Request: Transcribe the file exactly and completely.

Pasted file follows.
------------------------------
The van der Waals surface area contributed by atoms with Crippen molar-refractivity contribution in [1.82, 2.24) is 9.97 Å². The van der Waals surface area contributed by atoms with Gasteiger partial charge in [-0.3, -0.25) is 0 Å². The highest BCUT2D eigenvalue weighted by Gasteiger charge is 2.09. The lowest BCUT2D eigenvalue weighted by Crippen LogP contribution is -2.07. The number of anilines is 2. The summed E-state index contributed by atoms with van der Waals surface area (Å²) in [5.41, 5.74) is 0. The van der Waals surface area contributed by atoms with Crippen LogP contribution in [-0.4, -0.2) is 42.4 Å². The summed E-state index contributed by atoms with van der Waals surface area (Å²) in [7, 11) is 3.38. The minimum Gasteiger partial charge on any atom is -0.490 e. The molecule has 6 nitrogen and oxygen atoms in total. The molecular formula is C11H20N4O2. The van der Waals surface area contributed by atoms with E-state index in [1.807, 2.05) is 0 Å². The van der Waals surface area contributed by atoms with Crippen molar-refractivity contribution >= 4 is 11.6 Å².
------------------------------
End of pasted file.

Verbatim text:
The van der Waals surface area contributed by atoms with Crippen molar-refractivity contribution in [1.82, 2.24) is 9.97 Å². The van der Waals surface area contributed by atoms with Gasteiger partial charge in [-0.3, -0.25) is 0 Å². The highest BCUT2D eigenvalue weighted by Gasteiger charge is 2.09. The lowest BCUT2D eigenvalue weighted by Crippen LogP contribution is -2.07. The number of anilines is 2. The summed E-state index contributed by atoms with van der Waals surface area (Å²) in [5.41, 5.74) is 0. The van der Waals surface area contributed by atoms with Crippen LogP contribution in [-0.4, -0.2) is 42.4 Å². The summed E-state index contributed by atoms with van der Waals surface area (Å²) in [7, 11) is 3.38. The minimum Gasteiger partial charge on any atom is -0.490 e. The molecule has 6 nitrogen and oxygen atoms in total. The molecular formula is C11H20N4O2. The van der Waals surface area contributed by atoms with E-state index in [1.807, 2.05) is 0 Å². The van der Waals surface area contributed by atoms with Crippen molar-refractivity contribution >= 4 is 11.6 Å².